Marie Syrkin is best known as a polemicist for the State of Israel, whose keen arguments appeared in a wide range of publications for a period of almost seventy years. It is not a very well-known fact, however, that she recorded both the public and private aspects of her life and career in poetry written over the course of her lifetime.

Rose Pastor Stokes

In her autobiography as in her life, Stokes fused American values of self-improvement with immigrant and socialist ideals of community.

Gertrude Stein

Gertrude Stein, the American modernist writer, was an international celebrity, an artistic iconoclast, and a self-proclaimed genius.

Bella Spewack

The Spewacks’ early plays—Poppa, Spring Song, and War Song—deal with a variety of social issues, among them problems facing new immigrants, some of whom are Jewish. They focus on the clash of cultures, the effect of Americanization on traditional ways, and disenchantment with the elusive American dream. Who better than Bella Spewack, who has “seen it all,” to write about such things?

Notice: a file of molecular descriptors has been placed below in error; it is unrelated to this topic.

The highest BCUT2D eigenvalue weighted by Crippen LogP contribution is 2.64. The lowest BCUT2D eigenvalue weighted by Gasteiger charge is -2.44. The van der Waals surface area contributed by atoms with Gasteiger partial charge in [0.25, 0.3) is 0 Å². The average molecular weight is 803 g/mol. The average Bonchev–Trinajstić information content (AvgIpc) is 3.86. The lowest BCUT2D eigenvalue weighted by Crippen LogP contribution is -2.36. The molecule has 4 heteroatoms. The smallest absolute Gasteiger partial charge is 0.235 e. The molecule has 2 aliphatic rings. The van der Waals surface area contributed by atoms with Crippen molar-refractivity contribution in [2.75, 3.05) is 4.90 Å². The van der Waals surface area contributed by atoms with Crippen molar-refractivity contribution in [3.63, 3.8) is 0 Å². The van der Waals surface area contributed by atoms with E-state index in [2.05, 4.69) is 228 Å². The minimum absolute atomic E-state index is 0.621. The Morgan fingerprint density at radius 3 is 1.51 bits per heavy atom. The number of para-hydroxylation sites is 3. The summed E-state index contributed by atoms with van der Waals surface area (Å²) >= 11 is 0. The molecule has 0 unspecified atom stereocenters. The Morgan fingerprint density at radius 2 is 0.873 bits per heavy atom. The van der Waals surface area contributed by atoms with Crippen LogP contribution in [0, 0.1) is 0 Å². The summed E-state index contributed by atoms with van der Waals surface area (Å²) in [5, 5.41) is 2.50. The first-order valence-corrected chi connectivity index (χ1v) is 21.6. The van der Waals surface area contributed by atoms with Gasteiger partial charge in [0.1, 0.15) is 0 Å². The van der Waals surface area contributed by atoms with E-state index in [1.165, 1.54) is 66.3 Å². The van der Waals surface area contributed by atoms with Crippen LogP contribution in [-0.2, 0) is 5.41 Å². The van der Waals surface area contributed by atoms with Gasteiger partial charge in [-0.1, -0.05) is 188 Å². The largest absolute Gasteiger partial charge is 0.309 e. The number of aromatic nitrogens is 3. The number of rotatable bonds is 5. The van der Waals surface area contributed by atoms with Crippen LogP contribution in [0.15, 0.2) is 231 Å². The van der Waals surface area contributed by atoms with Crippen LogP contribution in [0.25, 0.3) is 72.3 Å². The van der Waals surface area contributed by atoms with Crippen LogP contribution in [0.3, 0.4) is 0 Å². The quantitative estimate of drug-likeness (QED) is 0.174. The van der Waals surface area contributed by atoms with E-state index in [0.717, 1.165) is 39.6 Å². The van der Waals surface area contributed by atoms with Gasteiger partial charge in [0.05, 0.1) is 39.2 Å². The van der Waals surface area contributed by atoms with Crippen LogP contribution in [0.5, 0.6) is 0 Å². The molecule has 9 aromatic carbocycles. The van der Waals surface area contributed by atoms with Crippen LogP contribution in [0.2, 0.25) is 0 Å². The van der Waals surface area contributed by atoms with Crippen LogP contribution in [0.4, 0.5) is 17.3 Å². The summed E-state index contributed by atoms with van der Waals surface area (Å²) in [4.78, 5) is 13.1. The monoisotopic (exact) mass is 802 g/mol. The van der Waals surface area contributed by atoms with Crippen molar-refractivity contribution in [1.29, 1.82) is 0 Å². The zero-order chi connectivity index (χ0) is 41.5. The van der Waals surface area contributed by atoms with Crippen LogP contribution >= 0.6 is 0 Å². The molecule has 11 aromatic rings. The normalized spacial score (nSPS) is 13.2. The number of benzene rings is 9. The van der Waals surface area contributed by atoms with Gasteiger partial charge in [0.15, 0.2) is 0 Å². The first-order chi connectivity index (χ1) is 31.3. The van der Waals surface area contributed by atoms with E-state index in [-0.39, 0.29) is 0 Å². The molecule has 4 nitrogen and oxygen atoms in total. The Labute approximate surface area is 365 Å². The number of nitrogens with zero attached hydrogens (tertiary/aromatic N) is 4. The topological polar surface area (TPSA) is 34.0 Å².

Susan Sontag

In her essays, or "case-studies," examining art and the "modern sensibility," Susan Sontag covered topics from photography to illness to fascism. One of the most widely read cultural critics of her generation, she was a lightning rod for both praise and vilification.

Kate Simon

Kate Simon wrote numerous books, including a series of guidebooks for Meridian Books. It was her raw, honest account of her life in her three-volume memoir, however, that was hailed by the New York Times Book Review as “a classic of autobiography.”

Jo Sinclair

Jo Sinclair’s works explore the repercussions of oppression in many forms: self-denial and self-destruction, antisemitism and Jewish self-hatred, continued psychic pain due to childhood suffering and dysfunctional family relations, repression of women’s sexual energy and sexual orientation, racism and the internalization of prejudice, poverty, and other forms of marginalization. Her work looks to self-knowledge as a means of emerging from one’s internalized ghetto.